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Homosexuell kamp i United Methodists – kvinna strider för att åter bli pastor

Historiskt beslut: United Methodist Church slår ner anti-LGBTQ-policy och ger möjlighet till återanställning för uteslutna präster.

Twenty years ago, Beth Stroud was defrocked from her beloved job as a United Methodist pastor in Philadelphia. In a church trial, she was found guilty of violating “Christian teaching” because she had acknowledged living in a committed relationship with another woman.

Earlier this month, delegates at a United Methodist Church conference struck down the UMC’s longstanding anti-LGBTQ policies and created a path for clergy ousted because of them to seek reinstatement.

Stroud — even while recalling how her 2004 ouster disrupted her life — is taking that path, though some other past targets of UMC discipline are choosing otherwise. Stroud is optimistic that United Methodist clergy from eastern Pennsylvania will restore her pastoral credentials at a meeting next week.

Ahead of a church service last Sunday, Stroud pondered what reinstatement would mean, and shed a tear. “It’s about how compelling that call is — that after 20 years, I still want to come back,” she said.

At 54, she doesn’t plan a return to full-time ministry — at least not immediately. Now completing a three-year stint teaching writing at Princeton University, she is excited to be starting a new job this summer as assistant professor of Christian history at the Methodist Theological School in Ohio — one of 13 seminaries run by the UMC.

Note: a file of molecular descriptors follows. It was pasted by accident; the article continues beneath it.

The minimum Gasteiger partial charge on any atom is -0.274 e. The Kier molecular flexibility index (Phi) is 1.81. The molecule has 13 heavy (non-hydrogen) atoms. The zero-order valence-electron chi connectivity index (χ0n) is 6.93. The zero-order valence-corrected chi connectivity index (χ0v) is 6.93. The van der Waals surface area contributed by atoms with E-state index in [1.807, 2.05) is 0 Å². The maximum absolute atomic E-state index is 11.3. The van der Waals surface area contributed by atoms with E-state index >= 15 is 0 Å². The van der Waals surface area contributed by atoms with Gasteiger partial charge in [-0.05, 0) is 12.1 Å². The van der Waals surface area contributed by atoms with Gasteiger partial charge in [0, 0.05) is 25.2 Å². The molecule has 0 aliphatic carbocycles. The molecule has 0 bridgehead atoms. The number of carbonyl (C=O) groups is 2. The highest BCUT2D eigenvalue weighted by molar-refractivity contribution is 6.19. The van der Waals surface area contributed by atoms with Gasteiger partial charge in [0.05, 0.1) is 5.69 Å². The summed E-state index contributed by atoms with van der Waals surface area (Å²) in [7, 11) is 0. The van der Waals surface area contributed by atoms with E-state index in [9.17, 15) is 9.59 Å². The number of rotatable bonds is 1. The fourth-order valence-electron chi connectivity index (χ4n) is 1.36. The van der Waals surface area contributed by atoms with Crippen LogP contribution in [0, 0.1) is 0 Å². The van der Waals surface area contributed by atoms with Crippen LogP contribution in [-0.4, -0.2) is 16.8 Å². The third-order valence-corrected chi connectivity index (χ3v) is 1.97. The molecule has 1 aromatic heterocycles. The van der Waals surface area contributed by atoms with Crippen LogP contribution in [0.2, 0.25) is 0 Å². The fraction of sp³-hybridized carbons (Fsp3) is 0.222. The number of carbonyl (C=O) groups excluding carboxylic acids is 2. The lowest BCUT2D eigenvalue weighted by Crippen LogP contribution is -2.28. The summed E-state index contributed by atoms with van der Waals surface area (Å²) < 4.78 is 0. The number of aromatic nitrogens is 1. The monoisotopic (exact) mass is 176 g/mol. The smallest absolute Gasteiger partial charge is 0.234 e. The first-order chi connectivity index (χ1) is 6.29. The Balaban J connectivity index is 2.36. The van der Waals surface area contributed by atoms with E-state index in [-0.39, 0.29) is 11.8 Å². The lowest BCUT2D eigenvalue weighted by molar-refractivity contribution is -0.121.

Yet even with the new teaching job, Stroud wanted to regain the options available to an ordained minister as she looks for a congregation to join near the Delaware, Ohio, campus.

“I think a church will be able to use me in some way where my credentials are important — like being asked to celebrate Communion on a day when the regular pastor is out of town,” she said. “Those would be really meaningful opportunities.”

When Stroud finally made her decision, she knew it was the right one.

“It felt really good to write that email, to request reinstatement,” she said. “I want to continue to be a part of the church and its work in the world.”

But the decision did not come easily as she followed the UMC’s deliberations on the anti-LGBTQ policies.

“The first thing I felt was just anger — thinking about the life I could have had,” she said. “I loved being a pastor. I was good at it. With 20 more years of experience, I could have been very good — helped a lot of people and been very fulfilled.”

Instead of pastoring, she spent several years in graduate schools, while earning modest income in temporary, non-tenured academic jobs. There were challenges, including a bout with cancer and divorce from her wife, although they proceeded to co-parent their daughter, who was born in 2005.

Had she not been defrocked, Stroud said, “My whole life would have been different.”

The process that led to Stroud’s ouster began in April 2003, when she told her congregation, the First United Methodist Church of Germantown, about her same-sex relationship. The church — where Stroud had been a pastor for four years — set up a legal fund to assist with her defense and hired her as a lay minister after she was defrocked.